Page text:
Wide side decks means plenty of hatches on the coachroof for light down below. The expansive non-opening hatch across the front of the cabin top behind the mast makes for a beautiful light down below.
The cockpit has an added ten centimetres from its predecessor the Dufour 380. This added length makes it easy for the helmsman to sit either on the low coamings or use the dedicated seats. The width makes movement from companionway to transom easy as well.
Benches take advantage of the added length and, all in all, it makes for a cosy sit around the cockpit table when resting at the end of the day.
The topside chine at the stern results in a widened transom allowing a huge transom drop-down door for water access. The door drops a step down from the cockpit floor to bring it closer to the water, making egress easy with its inbuilt recessed boarding ladder.
Does the interior fitt a 41 footer into the 36?
To enhance the offer, Dufour have provided potential buyers with five interior options: two cabin or three cabin, one or two heads and a longitudinal or L-shape galley.
Our test boat had the single head/shower to port of the companionway. A hanging locker is on the starboard side nestled between the large athwarthsips aft cabin and the forward facing navigator’s seat.
The in-line galley to port really opens the cabin saloon up with space for a 160 litre refrigeration two pull-out drawer unit.
You would think the loss of the port side saloon berth would restrict the amount of seating down below, but it is not so. The starboard saloon extends along the for’ard bulkhead across the centreline, providing seating for five around the table. When the under table seat is pulled out and the navigator’s desk cleverly converted into more seating, you can then seat an extra three.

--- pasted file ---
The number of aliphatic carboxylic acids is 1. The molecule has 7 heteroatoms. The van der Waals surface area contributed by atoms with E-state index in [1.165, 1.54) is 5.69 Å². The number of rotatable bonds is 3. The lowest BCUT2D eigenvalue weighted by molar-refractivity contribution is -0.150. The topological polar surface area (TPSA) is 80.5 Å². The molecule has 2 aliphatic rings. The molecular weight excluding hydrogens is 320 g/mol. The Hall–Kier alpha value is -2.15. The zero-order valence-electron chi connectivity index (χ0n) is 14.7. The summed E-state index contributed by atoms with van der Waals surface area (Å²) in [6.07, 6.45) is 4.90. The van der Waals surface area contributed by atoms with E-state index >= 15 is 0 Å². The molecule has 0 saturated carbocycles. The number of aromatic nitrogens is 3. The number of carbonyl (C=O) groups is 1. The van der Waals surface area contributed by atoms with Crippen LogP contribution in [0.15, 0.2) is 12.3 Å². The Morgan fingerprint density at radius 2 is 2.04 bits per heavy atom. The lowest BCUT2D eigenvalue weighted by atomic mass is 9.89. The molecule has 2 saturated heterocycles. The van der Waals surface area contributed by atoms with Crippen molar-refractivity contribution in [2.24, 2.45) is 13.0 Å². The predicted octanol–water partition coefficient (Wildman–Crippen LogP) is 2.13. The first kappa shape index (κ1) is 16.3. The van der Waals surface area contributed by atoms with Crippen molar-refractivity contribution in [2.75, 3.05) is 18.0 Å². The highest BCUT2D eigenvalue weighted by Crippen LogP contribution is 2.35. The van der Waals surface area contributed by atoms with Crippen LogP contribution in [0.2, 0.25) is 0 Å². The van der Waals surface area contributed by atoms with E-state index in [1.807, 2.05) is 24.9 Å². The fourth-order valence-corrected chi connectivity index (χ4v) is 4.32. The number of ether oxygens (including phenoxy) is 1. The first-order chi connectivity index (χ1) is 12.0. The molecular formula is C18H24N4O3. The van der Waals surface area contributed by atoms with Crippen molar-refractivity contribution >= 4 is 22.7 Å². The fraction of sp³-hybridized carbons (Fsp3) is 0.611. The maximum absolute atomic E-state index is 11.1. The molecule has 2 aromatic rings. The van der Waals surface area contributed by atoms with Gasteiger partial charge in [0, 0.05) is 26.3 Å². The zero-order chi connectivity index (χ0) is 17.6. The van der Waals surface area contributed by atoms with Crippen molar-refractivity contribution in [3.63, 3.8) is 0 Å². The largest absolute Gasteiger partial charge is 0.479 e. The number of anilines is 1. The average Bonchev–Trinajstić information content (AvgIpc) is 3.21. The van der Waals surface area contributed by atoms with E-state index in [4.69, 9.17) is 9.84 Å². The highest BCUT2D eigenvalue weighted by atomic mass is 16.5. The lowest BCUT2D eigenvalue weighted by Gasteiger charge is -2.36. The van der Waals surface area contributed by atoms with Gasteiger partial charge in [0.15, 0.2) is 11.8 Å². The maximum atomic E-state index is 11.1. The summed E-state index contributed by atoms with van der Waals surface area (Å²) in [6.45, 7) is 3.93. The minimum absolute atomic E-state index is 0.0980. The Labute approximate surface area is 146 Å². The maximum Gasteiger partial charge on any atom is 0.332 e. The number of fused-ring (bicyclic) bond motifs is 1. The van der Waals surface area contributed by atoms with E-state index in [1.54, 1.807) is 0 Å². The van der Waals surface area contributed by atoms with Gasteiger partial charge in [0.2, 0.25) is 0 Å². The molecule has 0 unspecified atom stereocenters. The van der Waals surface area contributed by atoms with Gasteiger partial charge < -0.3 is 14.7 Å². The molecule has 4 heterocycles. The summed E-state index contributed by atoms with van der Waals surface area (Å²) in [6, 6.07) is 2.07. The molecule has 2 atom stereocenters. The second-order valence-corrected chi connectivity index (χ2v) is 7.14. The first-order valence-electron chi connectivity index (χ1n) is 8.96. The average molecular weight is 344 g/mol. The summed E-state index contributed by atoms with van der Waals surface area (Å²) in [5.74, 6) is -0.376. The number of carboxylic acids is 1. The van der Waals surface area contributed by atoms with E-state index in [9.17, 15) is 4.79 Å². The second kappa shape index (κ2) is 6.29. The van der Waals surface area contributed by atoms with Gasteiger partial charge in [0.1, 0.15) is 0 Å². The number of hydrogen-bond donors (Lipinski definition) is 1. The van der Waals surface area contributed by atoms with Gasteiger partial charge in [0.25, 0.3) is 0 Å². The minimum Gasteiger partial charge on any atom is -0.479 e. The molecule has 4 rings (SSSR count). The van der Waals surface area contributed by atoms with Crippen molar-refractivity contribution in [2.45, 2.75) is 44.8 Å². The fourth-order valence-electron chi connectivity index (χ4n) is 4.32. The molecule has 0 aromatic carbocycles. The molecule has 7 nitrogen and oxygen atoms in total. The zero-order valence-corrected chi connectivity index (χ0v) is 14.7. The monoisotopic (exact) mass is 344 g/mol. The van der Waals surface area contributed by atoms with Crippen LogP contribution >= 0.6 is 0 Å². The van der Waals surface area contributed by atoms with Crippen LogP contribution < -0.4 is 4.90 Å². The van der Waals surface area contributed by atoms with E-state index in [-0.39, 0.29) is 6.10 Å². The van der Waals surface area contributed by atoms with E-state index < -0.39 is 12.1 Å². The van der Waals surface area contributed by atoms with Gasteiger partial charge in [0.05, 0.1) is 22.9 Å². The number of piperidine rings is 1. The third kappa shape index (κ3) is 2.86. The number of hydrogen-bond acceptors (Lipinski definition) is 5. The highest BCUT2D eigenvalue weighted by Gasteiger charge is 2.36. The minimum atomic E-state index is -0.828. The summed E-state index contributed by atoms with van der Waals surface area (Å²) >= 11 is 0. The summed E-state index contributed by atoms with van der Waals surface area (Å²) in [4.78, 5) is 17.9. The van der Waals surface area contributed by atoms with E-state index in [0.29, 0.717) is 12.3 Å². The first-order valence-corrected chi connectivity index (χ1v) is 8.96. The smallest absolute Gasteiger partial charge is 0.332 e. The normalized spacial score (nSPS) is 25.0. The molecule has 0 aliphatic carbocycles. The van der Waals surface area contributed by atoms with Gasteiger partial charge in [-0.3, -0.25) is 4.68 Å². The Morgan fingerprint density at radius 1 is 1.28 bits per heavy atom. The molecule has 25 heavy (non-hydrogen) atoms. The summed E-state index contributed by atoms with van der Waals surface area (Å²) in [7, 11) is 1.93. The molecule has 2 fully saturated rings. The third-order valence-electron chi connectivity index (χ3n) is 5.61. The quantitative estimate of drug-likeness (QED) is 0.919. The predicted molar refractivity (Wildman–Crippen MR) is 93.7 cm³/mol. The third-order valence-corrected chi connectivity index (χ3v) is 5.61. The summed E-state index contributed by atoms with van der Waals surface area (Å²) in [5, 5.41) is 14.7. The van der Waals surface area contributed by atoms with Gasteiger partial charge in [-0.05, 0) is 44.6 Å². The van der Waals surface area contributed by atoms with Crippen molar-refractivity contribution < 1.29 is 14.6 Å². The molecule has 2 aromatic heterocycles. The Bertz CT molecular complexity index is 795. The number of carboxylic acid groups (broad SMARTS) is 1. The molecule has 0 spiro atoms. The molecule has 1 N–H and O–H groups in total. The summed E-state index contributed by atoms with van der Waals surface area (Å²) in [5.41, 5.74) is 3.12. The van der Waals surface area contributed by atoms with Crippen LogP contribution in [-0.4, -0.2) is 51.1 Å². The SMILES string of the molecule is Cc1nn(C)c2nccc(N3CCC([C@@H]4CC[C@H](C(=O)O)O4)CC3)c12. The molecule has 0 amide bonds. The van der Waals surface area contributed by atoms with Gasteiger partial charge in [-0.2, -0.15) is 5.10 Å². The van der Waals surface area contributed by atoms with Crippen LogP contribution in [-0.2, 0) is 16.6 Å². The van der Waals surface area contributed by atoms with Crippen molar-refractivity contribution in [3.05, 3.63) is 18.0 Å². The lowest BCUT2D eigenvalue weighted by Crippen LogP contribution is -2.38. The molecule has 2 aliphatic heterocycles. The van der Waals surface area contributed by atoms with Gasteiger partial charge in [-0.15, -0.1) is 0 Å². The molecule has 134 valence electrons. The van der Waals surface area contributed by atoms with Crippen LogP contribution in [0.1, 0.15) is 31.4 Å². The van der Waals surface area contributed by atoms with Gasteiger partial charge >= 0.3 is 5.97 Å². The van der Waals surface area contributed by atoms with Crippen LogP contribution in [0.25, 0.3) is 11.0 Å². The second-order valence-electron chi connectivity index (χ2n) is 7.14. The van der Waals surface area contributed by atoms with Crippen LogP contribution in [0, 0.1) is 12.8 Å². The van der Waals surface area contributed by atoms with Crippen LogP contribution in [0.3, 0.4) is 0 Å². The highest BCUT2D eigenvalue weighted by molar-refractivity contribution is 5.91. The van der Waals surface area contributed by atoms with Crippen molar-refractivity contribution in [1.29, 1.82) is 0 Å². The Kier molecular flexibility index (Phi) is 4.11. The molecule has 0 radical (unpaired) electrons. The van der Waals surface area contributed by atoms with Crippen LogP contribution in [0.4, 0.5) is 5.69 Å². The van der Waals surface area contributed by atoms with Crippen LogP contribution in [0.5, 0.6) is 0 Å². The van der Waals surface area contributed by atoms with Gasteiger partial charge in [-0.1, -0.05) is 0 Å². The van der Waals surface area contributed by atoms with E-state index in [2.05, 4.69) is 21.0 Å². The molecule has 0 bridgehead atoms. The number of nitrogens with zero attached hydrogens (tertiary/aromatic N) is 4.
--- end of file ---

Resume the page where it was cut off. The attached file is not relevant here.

Saloon table extends lengthways so, when extended it does not clutter the chef in the galley. The table goes from one metre to 1.4 with simple fold out extensions.
The added selling point of the Mediterranean-style, in-line galley is the option of including the second head. Quite a feature for a 36 foot yacht. In fact, importer of the Dufour yacht range Matt Hayes of Performance Cruising Yachts stated two toilets throw down a bit of a challenge to the 40+ foot market.
If the option is the single aft cabin you end up with a separate shower recess aft of the head that also gives access to the large port side lazarette where the other cabin would be. The starboard-side, athwartships aft berth is over two metres long. If the option is for the two aft cabins the size of the berths is more than enough to accommodate two persons.
Since the saloon table extends past the centreline, the forward cabin has double doors to open the cabin right up. Here there is another large bed with shelving down either side; there is also added storage under the bed.
Construction is hand laminated glassfibre with the floors laminated into the structure as well. The deck is sandwich foam for noise deadening and lightness. The interior woodwork can be in moabi or oak for taste.
The finish in the Dufour’s is of good quality. Hatch locks are vibration proof and there are plenty of lockers around the interior.
Hayes reckons this boat represents a great opportunity for a beginning sailor to get a good, fast and easily handled yacht that feels much bigger than it actually is, providing value for money.
Hard to argue with that assessment.